If we accept this great claim then we’re immediately challenged in two particular ways. Firstly as to how the full light of Christ may judge and correct us. Secondly, how the light may radiate through us and illuminate Christ to others.
In terms of judgement and correction, it must be true that the more openly we live, the more likely we are to discern our faults, and to shape the way we may live for the good.
But the real point is that the divine light of Christ is different from all other lights. It’s not just a cold light of truth and judgment. It’s a warm and healing light of forgiveness.
None of us need be afraid to come out of our darkness into the light of Christ, for this light isn’t about condemnation, but rather it’s all about compassion and new creation.
It’s perhaps the supreme vocation of the church to be the place where none of us need to be afraid of our own lives. Yet sometimes, it is only in darkness that we can really see clearly.
You may recall a book called ‘The Blinding Absence of Light.’ It’s a novel about a man who was kept a prisoner for twenty six years in solitary confinement and darkness.
Somehow light shone into his soul and kept him alive and hopeful, but at a terrible cost. The book begins with these words:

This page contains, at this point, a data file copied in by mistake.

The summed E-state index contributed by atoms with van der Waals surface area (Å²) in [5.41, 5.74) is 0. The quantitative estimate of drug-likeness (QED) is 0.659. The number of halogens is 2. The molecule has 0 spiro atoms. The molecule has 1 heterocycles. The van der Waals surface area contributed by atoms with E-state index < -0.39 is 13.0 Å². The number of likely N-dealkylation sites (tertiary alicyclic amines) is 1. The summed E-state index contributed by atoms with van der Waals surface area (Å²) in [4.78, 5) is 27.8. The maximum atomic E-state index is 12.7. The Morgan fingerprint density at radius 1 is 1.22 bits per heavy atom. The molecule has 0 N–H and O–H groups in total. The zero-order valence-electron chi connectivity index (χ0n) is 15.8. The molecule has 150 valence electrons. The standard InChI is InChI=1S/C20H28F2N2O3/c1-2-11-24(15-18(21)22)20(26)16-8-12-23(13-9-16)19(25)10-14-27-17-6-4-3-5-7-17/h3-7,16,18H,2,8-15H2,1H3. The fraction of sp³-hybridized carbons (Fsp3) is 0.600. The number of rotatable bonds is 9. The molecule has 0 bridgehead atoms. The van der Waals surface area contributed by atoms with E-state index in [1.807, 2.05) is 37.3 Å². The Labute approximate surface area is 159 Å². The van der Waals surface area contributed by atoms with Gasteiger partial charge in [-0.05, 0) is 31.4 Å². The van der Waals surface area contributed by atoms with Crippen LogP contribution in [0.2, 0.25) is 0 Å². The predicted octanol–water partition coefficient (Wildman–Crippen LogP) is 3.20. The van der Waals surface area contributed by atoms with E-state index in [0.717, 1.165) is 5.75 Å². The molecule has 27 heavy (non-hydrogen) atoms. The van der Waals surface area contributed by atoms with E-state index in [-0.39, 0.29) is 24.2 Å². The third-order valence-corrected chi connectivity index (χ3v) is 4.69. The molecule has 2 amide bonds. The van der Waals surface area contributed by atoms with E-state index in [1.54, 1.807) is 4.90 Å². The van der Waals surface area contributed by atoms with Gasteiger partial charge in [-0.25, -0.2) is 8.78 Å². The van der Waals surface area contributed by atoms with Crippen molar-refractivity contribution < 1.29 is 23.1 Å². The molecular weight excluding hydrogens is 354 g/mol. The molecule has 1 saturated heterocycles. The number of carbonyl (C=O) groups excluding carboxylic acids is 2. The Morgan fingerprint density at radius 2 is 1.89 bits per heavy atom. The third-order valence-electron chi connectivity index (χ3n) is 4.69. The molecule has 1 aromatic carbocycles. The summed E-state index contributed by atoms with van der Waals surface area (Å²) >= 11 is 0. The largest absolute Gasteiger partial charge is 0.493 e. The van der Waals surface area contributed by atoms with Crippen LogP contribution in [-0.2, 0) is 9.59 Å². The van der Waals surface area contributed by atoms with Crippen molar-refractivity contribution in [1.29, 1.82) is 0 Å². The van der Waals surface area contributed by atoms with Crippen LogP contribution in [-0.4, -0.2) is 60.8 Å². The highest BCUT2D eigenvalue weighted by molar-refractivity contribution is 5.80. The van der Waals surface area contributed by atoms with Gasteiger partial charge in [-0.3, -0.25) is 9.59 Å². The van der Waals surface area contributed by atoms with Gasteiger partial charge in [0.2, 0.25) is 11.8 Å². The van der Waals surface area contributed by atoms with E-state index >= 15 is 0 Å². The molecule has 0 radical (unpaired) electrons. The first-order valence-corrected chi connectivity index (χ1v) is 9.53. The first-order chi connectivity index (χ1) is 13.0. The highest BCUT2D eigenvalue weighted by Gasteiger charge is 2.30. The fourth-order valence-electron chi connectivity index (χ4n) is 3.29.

‘For a long time I searched for the black stone that cleanses the soul of death. When I say a long time, I think of a bottomless pit, a tunnel dug with my fingers, my teeth, in the stubborn hope of glimpsing, if only for a minute, one infinitely lingering minute, a ray of light, a spark that would imprint itself deep within my eye, that would stay protected in my entrails like a secret.’
In the face of such terror, in the face of any injustice or moral collapse or religious corruption, or hypocrisy, there is something in the soul of each one of us, some natural impulse, some deep-down spiritual reflex, that simply rises up, full of the flame of integrity, to respond to it.
Then there’s the joyous privilege of being able to reflect something of the light of Christ through our own lives. The image of sparkling, reflective sunlight on snow comes immediately to mind.
Do you know that a single match in the darkness can be seen five kilometres away? All that darkness defied by a tiny match!
It reminds us that God’s love calls us to walk in this light of compassion and love, not just for ourselves but for each other; to leave the dark paths of deceptive ease and comfort, and blind consumption.
Indeed it’s helpful to remember that God’s love embraces not only our souls, but also all our fractured relationships. Perhaps this is the moment to give a thought to what’s going on in your life just now, and how if you let it, God’s light will shine within you and through you.
This is the light to which St John refers; this is the visual expression of the splendour and glory of God, of the perfect goodness of God, of the aweful holiness of God.
As we draw closer to the very heart of Lent, it’s good to be reminded again that this light of Christ both probes and pierces us, but also bathes us in serene radiance.